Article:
Full Thoracic Vertebrae (Anterior View) Description
[Continued from above] . . . Each thoracic vertebra is named for its position within the spine, from the first thoracic vertebra (T1) on the superior end to the twelfth thoracic vertebra (T12) on the inferior end. The spinal column formed by the thoracic vertebrae protrudes posteriorly to form the convex thoracic curve of the spine.
The thoracic vertebrae are medium in size – larger and thicker than the cervical vertebrae above them, but smaller and thinner than the lumbar vertebrae below. The T1 vertebra is the smallest and closely resembles the cervical vertebrae, while the T12 vertebra is the largest and most similar to the lumbar vertebrae. The intermediate vertebrae all follow the trend of increasing size from superior to inferior as a result of the greater body weight supported by the inferior vertebrae.
The bulk of the bony mass of the thoracic vertebrae is located within a cylindrical region known as the vertebral body or centrum. Each thoracic vertebra supports a pair of ribs and contains a pair of smooth, concave joint-forming processes known as facets on its sides. The ribs are anchored to the spine by the planar joints formed between the vertebrae and the ribs. The first nine thoracic vertebrae (T1 through T9) contain a pair of demi-facets, where a facet is split between two adjacent vertebral bodies. Meanwhile, the first, tenth, eleventh, and twelfth (T1, T10, T11 and T12) vertebrae all contain a pair of full facets on their vertebral bodies to support ribs. T1 is unique among all thoracic vertebrae in supporting two pairs of ribs through a pair of facets and a pair of demi-facets.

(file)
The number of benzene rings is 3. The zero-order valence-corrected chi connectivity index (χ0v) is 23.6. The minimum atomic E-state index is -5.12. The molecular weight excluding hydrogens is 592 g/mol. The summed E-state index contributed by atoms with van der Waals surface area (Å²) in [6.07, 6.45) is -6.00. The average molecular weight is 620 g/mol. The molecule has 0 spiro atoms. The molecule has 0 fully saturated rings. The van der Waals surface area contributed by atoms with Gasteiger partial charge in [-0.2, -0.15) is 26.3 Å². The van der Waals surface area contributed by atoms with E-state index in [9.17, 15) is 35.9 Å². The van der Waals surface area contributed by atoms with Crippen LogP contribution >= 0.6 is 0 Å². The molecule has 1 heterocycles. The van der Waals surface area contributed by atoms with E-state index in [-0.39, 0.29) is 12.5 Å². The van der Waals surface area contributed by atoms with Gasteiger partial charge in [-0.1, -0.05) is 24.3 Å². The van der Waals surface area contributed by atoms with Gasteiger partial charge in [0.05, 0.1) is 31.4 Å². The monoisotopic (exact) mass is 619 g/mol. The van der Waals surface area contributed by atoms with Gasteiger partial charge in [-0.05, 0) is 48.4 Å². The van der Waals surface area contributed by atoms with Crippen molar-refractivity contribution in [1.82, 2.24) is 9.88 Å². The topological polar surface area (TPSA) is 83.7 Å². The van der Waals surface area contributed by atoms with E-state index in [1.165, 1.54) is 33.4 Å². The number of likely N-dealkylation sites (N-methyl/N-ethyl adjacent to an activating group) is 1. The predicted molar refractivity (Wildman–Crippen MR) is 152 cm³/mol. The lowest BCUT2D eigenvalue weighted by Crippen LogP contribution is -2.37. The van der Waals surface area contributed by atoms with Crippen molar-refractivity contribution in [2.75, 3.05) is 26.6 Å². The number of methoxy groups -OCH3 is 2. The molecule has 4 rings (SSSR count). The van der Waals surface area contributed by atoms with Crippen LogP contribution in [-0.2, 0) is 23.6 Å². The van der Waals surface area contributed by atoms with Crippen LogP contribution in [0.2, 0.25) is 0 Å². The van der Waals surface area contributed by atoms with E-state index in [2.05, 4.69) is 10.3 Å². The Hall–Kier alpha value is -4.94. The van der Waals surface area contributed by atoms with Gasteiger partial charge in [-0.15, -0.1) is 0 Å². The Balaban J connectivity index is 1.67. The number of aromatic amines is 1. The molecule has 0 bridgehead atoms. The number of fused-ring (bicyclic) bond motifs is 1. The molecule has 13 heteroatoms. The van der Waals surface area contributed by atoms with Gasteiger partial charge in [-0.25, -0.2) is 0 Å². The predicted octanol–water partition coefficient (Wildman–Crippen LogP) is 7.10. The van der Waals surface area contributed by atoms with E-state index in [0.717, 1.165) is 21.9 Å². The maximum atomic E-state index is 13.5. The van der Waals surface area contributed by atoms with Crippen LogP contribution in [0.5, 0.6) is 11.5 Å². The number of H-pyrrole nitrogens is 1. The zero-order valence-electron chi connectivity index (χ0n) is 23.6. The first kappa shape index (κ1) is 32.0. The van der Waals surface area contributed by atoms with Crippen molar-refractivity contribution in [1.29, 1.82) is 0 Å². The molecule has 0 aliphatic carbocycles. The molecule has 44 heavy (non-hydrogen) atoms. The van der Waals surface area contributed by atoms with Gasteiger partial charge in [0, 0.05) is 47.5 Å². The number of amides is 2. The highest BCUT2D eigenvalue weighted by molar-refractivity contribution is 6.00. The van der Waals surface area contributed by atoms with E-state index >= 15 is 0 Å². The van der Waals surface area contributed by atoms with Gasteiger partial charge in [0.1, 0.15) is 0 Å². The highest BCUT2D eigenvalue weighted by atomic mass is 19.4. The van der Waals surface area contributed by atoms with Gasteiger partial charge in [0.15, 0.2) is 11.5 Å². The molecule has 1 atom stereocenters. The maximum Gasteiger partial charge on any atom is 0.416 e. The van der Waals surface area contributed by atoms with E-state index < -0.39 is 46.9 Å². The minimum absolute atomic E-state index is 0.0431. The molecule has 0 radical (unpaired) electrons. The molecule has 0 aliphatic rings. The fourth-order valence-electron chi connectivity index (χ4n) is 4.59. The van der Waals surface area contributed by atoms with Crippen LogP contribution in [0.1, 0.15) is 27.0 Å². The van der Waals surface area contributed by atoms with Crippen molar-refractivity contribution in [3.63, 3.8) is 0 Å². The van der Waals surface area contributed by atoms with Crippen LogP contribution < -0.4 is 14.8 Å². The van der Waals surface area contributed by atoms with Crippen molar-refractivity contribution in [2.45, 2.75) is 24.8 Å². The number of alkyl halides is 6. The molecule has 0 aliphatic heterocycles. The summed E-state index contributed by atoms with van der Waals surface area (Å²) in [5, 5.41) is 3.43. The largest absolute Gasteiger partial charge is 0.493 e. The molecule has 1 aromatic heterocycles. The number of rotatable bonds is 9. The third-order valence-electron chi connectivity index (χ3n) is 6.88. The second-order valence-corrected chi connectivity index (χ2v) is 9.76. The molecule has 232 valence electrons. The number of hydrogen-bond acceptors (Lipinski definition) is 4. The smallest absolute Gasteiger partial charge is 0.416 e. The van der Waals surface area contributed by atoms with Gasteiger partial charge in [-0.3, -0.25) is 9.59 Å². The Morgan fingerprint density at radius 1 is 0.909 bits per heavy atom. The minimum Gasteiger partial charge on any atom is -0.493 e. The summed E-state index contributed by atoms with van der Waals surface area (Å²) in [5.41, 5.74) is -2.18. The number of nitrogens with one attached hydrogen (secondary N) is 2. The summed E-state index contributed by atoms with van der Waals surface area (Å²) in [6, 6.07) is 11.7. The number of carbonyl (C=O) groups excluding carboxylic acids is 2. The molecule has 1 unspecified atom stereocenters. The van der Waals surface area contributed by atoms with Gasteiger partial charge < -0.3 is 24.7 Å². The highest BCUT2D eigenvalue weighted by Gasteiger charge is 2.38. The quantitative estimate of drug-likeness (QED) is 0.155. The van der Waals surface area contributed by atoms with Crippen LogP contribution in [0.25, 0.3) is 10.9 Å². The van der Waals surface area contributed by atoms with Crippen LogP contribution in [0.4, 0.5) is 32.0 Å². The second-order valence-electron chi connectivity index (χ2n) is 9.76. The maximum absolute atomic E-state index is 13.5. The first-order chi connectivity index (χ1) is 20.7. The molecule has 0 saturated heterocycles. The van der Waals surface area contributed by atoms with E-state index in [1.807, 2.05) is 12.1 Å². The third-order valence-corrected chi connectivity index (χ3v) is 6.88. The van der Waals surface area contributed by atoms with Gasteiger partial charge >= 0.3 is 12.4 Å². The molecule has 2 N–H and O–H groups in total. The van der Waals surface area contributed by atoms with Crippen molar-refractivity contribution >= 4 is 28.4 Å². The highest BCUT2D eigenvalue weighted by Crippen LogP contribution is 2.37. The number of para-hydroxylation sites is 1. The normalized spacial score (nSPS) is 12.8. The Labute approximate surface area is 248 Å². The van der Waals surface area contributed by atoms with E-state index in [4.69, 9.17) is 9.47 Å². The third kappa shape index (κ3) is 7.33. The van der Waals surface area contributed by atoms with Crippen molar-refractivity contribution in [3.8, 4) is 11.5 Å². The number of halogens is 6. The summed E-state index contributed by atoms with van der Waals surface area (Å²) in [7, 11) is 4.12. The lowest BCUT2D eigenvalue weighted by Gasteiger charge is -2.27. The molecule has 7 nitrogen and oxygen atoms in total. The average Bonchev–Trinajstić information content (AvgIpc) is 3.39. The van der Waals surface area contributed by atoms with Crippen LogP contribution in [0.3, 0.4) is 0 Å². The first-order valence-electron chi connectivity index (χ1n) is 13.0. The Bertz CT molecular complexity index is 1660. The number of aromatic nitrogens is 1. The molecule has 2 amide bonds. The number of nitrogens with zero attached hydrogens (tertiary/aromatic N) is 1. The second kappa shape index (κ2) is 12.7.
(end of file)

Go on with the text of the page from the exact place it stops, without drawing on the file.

Between the vertebral bodies of the thoracic vertebrae are the tough, rubbery intervertebral disks. Each disk is made of an outer shell of fibrocartilage known as the annulus fibrosus, which holds the vertebrae in place while providing a small range of motion between them. Inside the annulus fibrosus is the gel-like nucleus pulposus that acts as a soft shock absorber to prevent collisions between the vertebrae.
Posterior to the vertebral bodies are thin bony rings known as the vertebral arches. Each vertebral arch surrounds and protects a hollow vertebral foramen that provides space for the spinal cord and spinal nerves. A pair of transverse processes extends from the lateral sides of each vertebral arch to support the ribs and provide attachment sites for the rotatores and multifidus muscles of the back. At the posterior end of the vertebral arch, each thoracic vertebra extends posteriorly and inferiorly to form the spinous processes. Each spinous process supports several muscles of the back to provide movement to the trunk and spine region. The spinous processes also overlap each other slightly to provide extra support and rigidity to the thoracic region and prevent extraneous movements.
Two pairs of articular processes extend superiorly and inferiorly toward the neighboring vertebrae, in order to help stabilize the spine and connect the thoracic vertebrae to one another and to the C7 and L1 vertebrae. Flat planar joints form between the articular processes of these neighboring vertebrae, allowing the bones to move independently while maintaining the strength and stability of the spinal column. The superior articular processes end in smooth surfaces facing posteriorly to meet the articular process of the vertebra above. On the inferior end, the inferior articular processes end in smooth, flat surfaces facing anteriorly to meet the next vertebra. The T1 and T12 vertebrae are the exceptions to this rule; T1 features a superior articular process resembling those of the cervical vertebrae, while the inferior articular process of T12 resembles those of the lumbar vertebrae.
Prepared by Tim Taylor, Anatomy and Physiology Instructor